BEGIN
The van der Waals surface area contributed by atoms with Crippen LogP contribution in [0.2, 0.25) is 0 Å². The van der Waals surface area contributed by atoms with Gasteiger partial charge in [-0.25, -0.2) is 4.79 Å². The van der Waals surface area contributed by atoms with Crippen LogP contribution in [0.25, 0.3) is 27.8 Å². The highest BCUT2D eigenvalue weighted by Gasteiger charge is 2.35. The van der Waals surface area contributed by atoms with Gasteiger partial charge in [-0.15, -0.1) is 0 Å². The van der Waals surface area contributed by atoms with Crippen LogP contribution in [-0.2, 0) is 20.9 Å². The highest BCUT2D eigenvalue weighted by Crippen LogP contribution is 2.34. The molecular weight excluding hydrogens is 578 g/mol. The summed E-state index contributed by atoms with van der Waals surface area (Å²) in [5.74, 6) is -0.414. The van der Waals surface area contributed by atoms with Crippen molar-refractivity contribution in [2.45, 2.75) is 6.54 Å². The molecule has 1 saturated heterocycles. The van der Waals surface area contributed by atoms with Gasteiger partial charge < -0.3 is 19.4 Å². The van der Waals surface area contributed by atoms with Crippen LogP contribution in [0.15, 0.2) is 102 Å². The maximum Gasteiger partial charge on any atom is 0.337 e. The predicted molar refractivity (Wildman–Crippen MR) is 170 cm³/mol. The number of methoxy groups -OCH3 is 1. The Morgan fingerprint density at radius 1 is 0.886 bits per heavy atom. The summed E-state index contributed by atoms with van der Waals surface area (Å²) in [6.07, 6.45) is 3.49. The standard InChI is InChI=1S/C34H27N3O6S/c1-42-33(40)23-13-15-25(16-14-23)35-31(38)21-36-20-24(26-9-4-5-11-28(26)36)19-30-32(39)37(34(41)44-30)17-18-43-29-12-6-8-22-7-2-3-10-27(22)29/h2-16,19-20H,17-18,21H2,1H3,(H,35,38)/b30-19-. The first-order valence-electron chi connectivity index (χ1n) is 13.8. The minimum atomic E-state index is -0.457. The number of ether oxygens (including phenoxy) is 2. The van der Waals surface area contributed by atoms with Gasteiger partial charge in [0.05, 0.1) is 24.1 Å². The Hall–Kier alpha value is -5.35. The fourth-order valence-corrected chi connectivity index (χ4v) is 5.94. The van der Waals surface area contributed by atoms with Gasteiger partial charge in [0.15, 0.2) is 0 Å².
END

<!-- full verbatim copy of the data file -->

The van der Waals surface area contributed by atoms with Crippen LogP contribution in [0.2, 0.25) is 0 Å². The van der Waals surface area contributed by atoms with Gasteiger partial charge in [-0.25, -0.2) is 4.79 Å². The van der Waals surface area contributed by atoms with Crippen LogP contribution in [0.25, 0.3) is 27.8 Å². The highest BCUT2D eigenvalue weighted by Gasteiger charge is 2.35. The van der Waals surface area contributed by atoms with Gasteiger partial charge in [-0.15, -0.1) is 0 Å². The van der Waals surface area contributed by atoms with Crippen LogP contribution in [-0.2, 0) is 20.9 Å². The highest BCUT2D eigenvalue weighted by Crippen LogP contribution is 2.34. The molecular weight excluding hydrogens is 578 g/mol. The summed E-state index contributed by atoms with van der Waals surface area (Å²) in [5.74, 6) is -0.414. The van der Waals surface area contributed by atoms with Crippen molar-refractivity contribution in [2.45, 2.75) is 6.54 Å². The molecule has 1 saturated heterocycles. The van der Waals surface area contributed by atoms with Gasteiger partial charge < -0.3 is 19.4 Å². The van der Waals surface area contributed by atoms with Crippen LogP contribution in [0.15, 0.2) is 102 Å². The maximum Gasteiger partial charge on any atom is 0.337 e. The predicted molar refractivity (Wildman–Crippen MR) is 170 cm³/mol. The number of methoxy groups -OCH3 is 1. The Morgan fingerprint density at radius 1 is 0.886 bits per heavy atom. The summed E-state index contributed by atoms with van der Waals surface area (Å²) in [6.07, 6.45) is 3.49. The standard InChI is InChI=1S/C34H27N3O6S/c1-42-33(40)23-13-15-25(16-14-23)35-31(38)21-36-20-24(26-9-4-5-11-28(26)36)19-30-32(39)37(34(41)44-30)17-18-43-29-12-6-8-22-7-2-3-10-27(22)29/h2-16,19-20H,17-18,21H2,1H3,(H,35,38)/b30-19-. The first-order valence-electron chi connectivity index (χ1n) is 13.8. The minimum atomic E-state index is -0.457. The number of ether oxygens (including phenoxy) is 2. The van der Waals surface area contributed by atoms with Gasteiger partial charge in [0.05, 0.1) is 24.1 Å². The Hall–Kier alpha value is -5.35. The fourth-order valence-corrected chi connectivity index (χ4v) is 5.94. The van der Waals surface area contributed by atoms with Gasteiger partial charge in [0.15, 0.2) is 0 Å².